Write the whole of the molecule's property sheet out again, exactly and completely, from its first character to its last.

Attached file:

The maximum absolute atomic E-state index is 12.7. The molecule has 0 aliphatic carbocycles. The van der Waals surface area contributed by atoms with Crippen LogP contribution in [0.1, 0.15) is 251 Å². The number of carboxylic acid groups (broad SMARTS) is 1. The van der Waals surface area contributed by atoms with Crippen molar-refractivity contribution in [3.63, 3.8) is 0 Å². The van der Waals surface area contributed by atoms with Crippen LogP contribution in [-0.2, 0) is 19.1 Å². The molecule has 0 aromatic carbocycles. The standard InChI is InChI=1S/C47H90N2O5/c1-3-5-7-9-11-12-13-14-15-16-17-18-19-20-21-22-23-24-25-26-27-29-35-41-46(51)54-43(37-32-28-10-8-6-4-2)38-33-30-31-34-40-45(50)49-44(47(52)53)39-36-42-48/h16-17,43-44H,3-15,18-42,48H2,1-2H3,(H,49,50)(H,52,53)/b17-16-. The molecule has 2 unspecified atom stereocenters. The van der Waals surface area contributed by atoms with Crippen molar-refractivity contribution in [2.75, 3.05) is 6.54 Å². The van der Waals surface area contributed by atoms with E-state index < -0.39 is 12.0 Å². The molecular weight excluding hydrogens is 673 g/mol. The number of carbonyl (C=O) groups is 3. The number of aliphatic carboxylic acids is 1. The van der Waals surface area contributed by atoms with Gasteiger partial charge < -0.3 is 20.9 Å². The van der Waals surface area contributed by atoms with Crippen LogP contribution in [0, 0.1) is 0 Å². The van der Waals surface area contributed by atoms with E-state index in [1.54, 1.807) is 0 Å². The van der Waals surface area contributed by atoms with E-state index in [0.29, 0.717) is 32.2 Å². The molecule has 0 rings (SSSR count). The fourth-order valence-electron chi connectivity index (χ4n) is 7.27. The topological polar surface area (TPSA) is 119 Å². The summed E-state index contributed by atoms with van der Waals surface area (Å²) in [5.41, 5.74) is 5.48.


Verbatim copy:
The maximum absolute atomic E-state index is 12.7. The molecule has 0 aliphatic carbocycles. The van der Waals surface area contributed by atoms with Crippen LogP contribution in [0.1, 0.15) is 251 Å². The number of carboxylic acid groups (broad SMARTS) is 1. The van der Waals surface area contributed by atoms with Crippen molar-refractivity contribution in [3.63, 3.8) is 0 Å². The van der Waals surface area contributed by atoms with Crippen LogP contribution in [-0.2, 0) is 19.1 Å². The molecule has 0 aromatic carbocycles. The standard InChI is InChI=1S/C47H90N2O5/c1-3-5-7-9-11-12-13-14-15-16-17-18-19-20-21-22-23-24-25-26-27-29-35-41-46(51)54-43(37-32-28-10-8-6-4-2)38-33-30-31-34-40-45(50)49-44(47(52)53)39-36-42-48/h16-17,43-44H,3-15,18-42,48H2,1-2H3,(H,49,50)(H,52,53)/b17-16-. The molecule has 2 unspecified atom stereocenters. The van der Waals surface area contributed by atoms with Crippen molar-refractivity contribution in [2.75, 3.05) is 6.54 Å². The van der Waals surface area contributed by atoms with E-state index < -0.39 is 12.0 Å². The molecular weight excluding hydrogens is 673 g/mol. The number of carbonyl (C=O) groups is 3. The number of aliphatic carboxylic acids is 1. The van der Waals surface area contributed by atoms with Gasteiger partial charge < -0.3 is 20.9 Å². The van der Waals surface area contributed by atoms with Crippen LogP contribution in [0, 0.1) is 0 Å². The van der Waals surface area contributed by atoms with E-state index in [1.54, 1.807) is 0 Å². The van der Waals surface area contributed by atoms with E-state index in [0.29, 0.717) is 32.2 Å². The molecule has 0 rings (SSSR count). The fourth-order valence-electron chi connectivity index (χ4n) is 7.27. The topological polar surface area (TPSA) is 119 Å². The summed E-state index contributed by atoms with van der Waals surface area (Å²) in [5.41, 5.74) is 5.48.